Jewellery: The other yellow metal

The term "gold standard" exists for a reason; you simply cannot beat solid gold as a long-term jewellery choice because it is durable, tarnish-resistant, and develops that alluring patina. However, gold prices have never been higher; the price of gold jewellery has increased by 5-10% in the last six months, with many jewellers re-pricing existing stock to reflect their costs.

Your jewellery kitty does not go far once you opt for gold, and some women think of it as "too dressy", and prefer less-luxe materials. So today, brass pieces in the window, and not as a substitute for gold; skilled artisans are making inventive and insouciant pieces. Unless noted, prices shown are in $CDN.

Michelle Ross's brass and silver pieces are made in Toronto. 

Left: "Lee" brass and rhodium-plated silver bracelet, about 8in. Price, $178. A chic entry in the mixed-metal category.
Top right: "Zale" necklace of brass and rhodium-plating, length, 27in. Price, $278. Great example of a substantial chain that would cost a small fortune in gold.
Lower right: Detail, "Ion" brass and freshwater pearl earrings; length, 1.25in. Price, $90.

Brass harmonizes well with other metals and materials; silver and brass is classic and especially chic when the silver is blackened.

Photos: L.A. Pai Gallery

Left: Brass sea urchin pendant by Patrycja Zwierzynska, at L.A. Pai Gallery. The brass pendant is 2 x 2.5 cm, and hangs on a blackened-silver chain; price, $180.

Right: A luscious combination: brass and porcelain "Cherry Drop and Coffee" earrings by Catherine Granche at L.A. Pai Gallery; price $160.  

Nice piece of brass

Let's review what brass is. Jeweller-grade brass is an alloy of copper and zinc, in various percentages. (Bronze is an alloy of copper and tin, and sometimes other metals.) Brass looks like pale gold, but is duller and as it ages may develop some discolouration (verdigris) which is easy to remove with a sliver-polishing cloth or Brasso. Verdigris may be a deliberate effect, as in this vintage Robert Lee Morris "2X1 Block" bracelet. (Price on 1st Dibs, $3, 438.)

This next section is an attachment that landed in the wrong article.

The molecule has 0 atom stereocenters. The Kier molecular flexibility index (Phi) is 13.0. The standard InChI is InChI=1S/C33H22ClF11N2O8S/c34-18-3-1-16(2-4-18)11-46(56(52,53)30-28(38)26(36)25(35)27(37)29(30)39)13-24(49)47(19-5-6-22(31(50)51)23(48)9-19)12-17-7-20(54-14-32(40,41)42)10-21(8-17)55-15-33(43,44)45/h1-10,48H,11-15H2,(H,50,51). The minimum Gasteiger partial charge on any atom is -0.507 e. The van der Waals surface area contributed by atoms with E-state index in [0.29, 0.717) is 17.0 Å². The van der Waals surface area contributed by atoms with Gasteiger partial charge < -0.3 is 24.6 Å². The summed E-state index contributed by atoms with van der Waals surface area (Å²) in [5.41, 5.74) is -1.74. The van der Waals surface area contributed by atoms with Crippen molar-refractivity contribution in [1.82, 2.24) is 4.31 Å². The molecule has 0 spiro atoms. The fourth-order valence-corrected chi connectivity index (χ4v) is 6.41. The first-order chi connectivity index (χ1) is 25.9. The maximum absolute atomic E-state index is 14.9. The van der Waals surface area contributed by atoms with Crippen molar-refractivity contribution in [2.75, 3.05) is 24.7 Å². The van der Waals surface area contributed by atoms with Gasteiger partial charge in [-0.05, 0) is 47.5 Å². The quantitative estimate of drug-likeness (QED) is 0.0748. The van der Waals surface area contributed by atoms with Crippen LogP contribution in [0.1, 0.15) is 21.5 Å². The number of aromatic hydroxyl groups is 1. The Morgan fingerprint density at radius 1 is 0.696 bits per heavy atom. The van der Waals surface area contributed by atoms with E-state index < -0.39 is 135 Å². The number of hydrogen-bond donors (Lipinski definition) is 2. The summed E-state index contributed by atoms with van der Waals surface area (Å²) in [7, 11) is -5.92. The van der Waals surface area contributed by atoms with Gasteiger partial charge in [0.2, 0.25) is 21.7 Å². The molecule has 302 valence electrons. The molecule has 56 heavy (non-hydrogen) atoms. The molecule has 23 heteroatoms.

I avoid gold-plated brass. Even with relatively thick (3 microns) plate, in a few years, the gold layer will wear off or look splotchy. On the other hand, museums house collections of ancient brass that look mellow and charismatic thousands of years later. It is more durable than sterling silver, and almost 90% of the brass used in jewellery is recycled, according to the jewellery company Soko.

This brass bracelet by Etsy seller Trescode (price, $162) shows off the organic appeal of a modern hammered piece: 

Will brass turn your skin green?

Women worry that brass will turn their skin greenish where the metal contacts it, but this reaction depends on skin chemistry—some persons react, others do not. The green effect is neither permanent nor harmful. If you wear the piece routinely, it's common for the body to adapt to the metal. 

The greenish deposit is not an "allergic reaction"—metal allergies cause a rash and itching. They are most frequently due to nickel. Brass usually does not contain nickel (but it may be present in a minute amount), so that's another reason to deal with makers who alloy their own metals or know the exact composition of the metals they buy. If allergic to copper, brass is not for you. 

The price proposition

To capture the price differential, let's look at a ring made in three different metals:


This "Molten Ring #3" is made to order by Bournemouth, UK-based Josie Mitchell; in 9k gold, the price is $US 917; in silver, $US 163 and in brass, $US 154. This is why you will often see earrings offered in brass or silver for the same price, and then a big leap for gold, especially in higher karats. Brass brings less "bling"—but does not require a supplementary jewellery insurance policy! 

Top brass 

Aside from being an alternative to gold, brass is in and of itself a fascinating metal with roots in antiquity, and I've been watching some brands I do not associate with brass begin to use it. 

The finale belongs to the haut de gamme house, Loewe, whose elegant twisted cuff  (price, $CDN 3, 600) deserves its own vitrine. When they work with brass, you know it's anointed with chic.

The calendar says that today is the first day of spring; the gentle glow of brass captures that new warmth wonderfully.  If you are shopping, consider "the other yellow metal", and if you have brass in your collection, show it a little polishing-love and enjoy it once again. 


Leslie M said…
The ring cost differential was a great illustration. I had no idea gold had risen to astronomical levels. Loved the sea urchin. I have always liked brass and have a couple of pieces that are in my regular rotation. One is vintage and the other a purchase from a college craft show from 20 years ago. Polishing is the only downside, but now that I'm retired I have the additional time. :-) The Lowe bracelet, while beautiful, is a no for 3 reasons. 1) the price 2) polishing all of those nooks and swoops and crannies would take forever and 3) the price doesn't include shipping...from Canada, no less. I'd have to go back to work.
Happy spring!

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